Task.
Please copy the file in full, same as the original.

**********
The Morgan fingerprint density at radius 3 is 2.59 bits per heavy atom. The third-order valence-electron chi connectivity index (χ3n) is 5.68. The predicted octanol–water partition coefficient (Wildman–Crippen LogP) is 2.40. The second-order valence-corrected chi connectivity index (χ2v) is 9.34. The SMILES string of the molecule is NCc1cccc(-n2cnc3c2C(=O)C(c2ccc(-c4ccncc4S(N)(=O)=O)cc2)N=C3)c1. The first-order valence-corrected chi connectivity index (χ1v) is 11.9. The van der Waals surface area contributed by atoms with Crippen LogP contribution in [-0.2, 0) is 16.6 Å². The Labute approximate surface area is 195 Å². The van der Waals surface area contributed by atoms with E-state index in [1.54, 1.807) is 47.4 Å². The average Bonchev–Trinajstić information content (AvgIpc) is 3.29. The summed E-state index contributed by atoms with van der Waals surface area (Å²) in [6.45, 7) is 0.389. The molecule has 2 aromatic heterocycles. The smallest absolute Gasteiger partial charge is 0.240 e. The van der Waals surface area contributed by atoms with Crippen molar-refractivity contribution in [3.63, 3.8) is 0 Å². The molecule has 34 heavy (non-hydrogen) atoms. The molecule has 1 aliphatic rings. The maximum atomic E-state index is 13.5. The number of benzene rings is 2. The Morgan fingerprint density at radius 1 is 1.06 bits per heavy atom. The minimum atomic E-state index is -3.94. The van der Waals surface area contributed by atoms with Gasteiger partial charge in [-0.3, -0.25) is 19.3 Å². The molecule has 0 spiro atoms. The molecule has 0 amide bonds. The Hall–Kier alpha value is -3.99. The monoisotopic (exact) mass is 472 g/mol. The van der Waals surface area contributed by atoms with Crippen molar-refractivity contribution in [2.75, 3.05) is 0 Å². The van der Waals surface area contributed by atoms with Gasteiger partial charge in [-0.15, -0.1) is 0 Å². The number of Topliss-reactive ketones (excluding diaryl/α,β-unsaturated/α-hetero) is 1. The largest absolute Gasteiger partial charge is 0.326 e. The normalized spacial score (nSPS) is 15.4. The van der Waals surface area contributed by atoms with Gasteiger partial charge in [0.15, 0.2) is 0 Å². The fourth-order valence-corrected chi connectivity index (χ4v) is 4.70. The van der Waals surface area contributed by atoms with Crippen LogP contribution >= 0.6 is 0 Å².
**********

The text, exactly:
The Morgan fingerprint density at radius 3 is 2.59 bits per heavy atom. The third-order valence-electron chi connectivity index (χ3n) is 5.68. The predicted octanol–water partition coefficient (Wildman–Crippen LogP) is 2.40. The second-order valence-corrected chi connectivity index (χ2v) is 9.34. The SMILES string of the molecule is NCc1cccc(-n2cnc3c2C(=O)C(c2ccc(-c4ccncc4S(N)(=O)=O)cc2)N=C3)c1. The first-order valence-corrected chi connectivity index (χ1v) is 11.9. The van der Waals surface area contributed by atoms with Crippen LogP contribution in [-0.2, 0) is 16.6 Å². The Labute approximate surface area is 195 Å². The van der Waals surface area contributed by atoms with E-state index in [1.54, 1.807) is 47.4 Å². The average Bonchev–Trinajstić information content (AvgIpc) is 3.29. The summed E-state index contributed by atoms with van der Waals surface area (Å²) in [6.45, 7) is 0.389. The molecule has 2 aromatic heterocycles. The smallest absolute Gasteiger partial charge is 0.240 e. The van der Waals surface area contributed by atoms with Crippen molar-refractivity contribution in [3.63, 3.8) is 0 Å². The molecule has 34 heavy (non-hydrogen) atoms. The molecule has 1 aliphatic rings. The maximum atomic E-state index is 13.5. The number of benzene rings is 2. The Morgan fingerprint density at radius 1 is 1.06 bits per heavy atom. The minimum atomic E-state index is -3.94. The van der Waals surface area contributed by atoms with Gasteiger partial charge in [-0.3, -0.25) is 19.3 Å². The molecule has 0 spiro atoms. The molecule has 0 amide bonds. The Hall–Kier alpha value is -3.99. The monoisotopic (exact) mass is 472 g/mol. The van der Waals surface area contributed by atoms with Crippen molar-refractivity contribution in [2.75, 3.05) is 0 Å². The van der Waals surface area contributed by atoms with Gasteiger partial charge in [-0.15, -0.1) is 0 Å². The number of Topliss-reactive ketones (excluding diaryl/α,β-unsaturated/α-hetero) is 1. The largest absolute Gasteiger partial charge is 0.326 e. The normalized spacial score (nSPS) is 15.4. The van der Waals surface area contributed by atoms with Gasteiger partial charge in [0.15, 0.2) is 0 Å². The fourth-order valence-corrected chi connectivity index (χ4v) is 4.70. The van der Waals surface area contributed by atoms with Crippen LogP contribution >= 0.6 is 0 Å².